As we drove from Fort Collins up towards Douglas, Wyoming, then veering off the Interstate into South Dakota, we were treated to an endless nearly pristine prairie landscape. The lack of topographical features wouldn’t be so pronounced if it wasn’t for the lack of everything else – people, cars, houses, trees, even the cattle that are suppoed to be the ones who have free reign over this area. It’s more undulating terrain than Illinois, and rather than an endless alternation between corn and soybeans, primarily what you see from the highway are even more endless expanses of grassland. It can’t look much different than it did 150 years ago when people started wandering out here in greater numbers.
My fun-to-know fact about Wyoming is that it is the 9th largest state in area, but is the least populated state, containing a measly 500,000 people (50,000 of which are in Cheyenne). Driving through this stretch of eastern Wyoming, the sparsest area of them all, you can’t help but believe it. We poked around the hotel longer than we needed to this morning, getting in on the free breakfast, but this time without the waffles, before beginning the first long driving day of the trip. That 75 mph speed limit made the time go by, we made a pit stop in Cheyenne to see a bit of downtown, but ended up caught in bunch of blocked off streets because of a parade, so we didn’t see as much as we wanted. Might be able to pass through again on Monday on our way back. Then it was about another 100 miles north on I-25 almost to Douglas, with barely any signs of civilization along the way.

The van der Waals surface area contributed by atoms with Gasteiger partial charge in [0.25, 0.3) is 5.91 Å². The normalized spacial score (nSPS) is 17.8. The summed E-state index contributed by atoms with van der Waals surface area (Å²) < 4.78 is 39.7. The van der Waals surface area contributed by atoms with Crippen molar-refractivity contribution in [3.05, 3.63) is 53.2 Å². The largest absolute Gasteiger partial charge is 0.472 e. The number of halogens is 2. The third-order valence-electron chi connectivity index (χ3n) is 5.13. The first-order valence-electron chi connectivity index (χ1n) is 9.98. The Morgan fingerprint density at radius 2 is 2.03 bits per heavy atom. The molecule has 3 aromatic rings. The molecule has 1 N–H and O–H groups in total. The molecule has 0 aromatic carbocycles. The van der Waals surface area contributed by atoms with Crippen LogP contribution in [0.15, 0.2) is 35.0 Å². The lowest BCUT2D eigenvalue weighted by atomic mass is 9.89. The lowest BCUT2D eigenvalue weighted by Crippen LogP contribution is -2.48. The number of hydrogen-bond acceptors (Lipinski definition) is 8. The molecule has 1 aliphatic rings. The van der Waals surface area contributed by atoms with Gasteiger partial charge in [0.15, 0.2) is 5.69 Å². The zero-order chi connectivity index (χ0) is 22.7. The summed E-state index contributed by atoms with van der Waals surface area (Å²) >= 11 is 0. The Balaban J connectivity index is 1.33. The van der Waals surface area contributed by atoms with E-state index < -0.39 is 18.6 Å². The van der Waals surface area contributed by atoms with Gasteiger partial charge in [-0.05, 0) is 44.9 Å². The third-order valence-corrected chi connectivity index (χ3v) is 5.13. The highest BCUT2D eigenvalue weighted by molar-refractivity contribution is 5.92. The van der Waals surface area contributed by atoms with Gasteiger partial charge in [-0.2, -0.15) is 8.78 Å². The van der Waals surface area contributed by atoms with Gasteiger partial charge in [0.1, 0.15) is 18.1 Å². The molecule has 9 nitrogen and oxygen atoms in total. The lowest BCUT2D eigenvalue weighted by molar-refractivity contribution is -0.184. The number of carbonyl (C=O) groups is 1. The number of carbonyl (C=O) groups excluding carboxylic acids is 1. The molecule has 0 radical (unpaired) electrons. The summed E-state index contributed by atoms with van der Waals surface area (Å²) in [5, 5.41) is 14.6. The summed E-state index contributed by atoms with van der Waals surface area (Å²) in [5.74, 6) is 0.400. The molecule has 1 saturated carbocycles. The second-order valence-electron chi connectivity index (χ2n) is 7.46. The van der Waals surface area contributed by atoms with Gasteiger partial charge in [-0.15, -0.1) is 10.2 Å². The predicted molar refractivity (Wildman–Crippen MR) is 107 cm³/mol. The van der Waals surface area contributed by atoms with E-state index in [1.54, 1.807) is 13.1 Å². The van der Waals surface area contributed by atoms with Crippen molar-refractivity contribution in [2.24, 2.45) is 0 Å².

Turning right off the interstate, we stopped at a little truck stop/diner for a surprisingly decent lunch, and then we zigzagged through the eastern edge of Wyoming and into South Dakota following US 18 until we reached Hot Springs at about 3pm. At the southern edge of the Black Hills, there was still little evidence of civilization or other tourists until we got to our first destination at the so-called Mammoth Site, a working archeological dig that has been in operation for 30 years uncovering the largest collection of mammoth fossils anywhere. What’s neat about this set-up is that is entirely indoors, so it must be among the cushier archeology sites one can work at. Oddly enough, they only have people digging there on a regular basis for a few weeks of the year, primarily volunteer labor from some outfit called Earthwatch. Then they spend the rest of the year analyzing and cataloguing what they find. We spent a couple of hours there taking the tour around the dig and going through the museum and gift shop. The kids even thought it was relatively interesting.
Wind Cave National Park was just up the road and even though it was pushing toward dinnertime it seemed like we should go ahead and check it out instead of putting it off for another day and potentially missing it entirely. As we drove up the road, Beth read the park guide she’d picked up, which said there was a tour leaving in less than half an hour. We made it there and switched to sneakers and grabbed jackets and sweatshirts and got our tickets with a few minutes to spare. The tour guide took a group of about 40 of us on the “Natural Entrance Tour” or something like that, starting at ground level and going down a series of 300 steps until we were nearly 200 feet below ground. What’s odd about this cave is that there are virtually no stalactites/stalagmites to be seen, but instead some elaborate crisscrossing deposits on the walls and ceilings called boxwork. Wind Cave claims to have 95% of the known boxwork deposits in the world’s caves. The tour took a little over an hour, ending with an elevator ride back to the surface.
We stopped at Pizza Hut in Custer on our way north to Rapid City, and finally got to our hotel shortly after 9, the last stretch in the dark but driven while being treated to a spectacular lightning display. We drove right past the turnoff for the Crazy Horse Monument, which we’ll circle back to tomorrow, along with the star attraction, Mount Rushmore.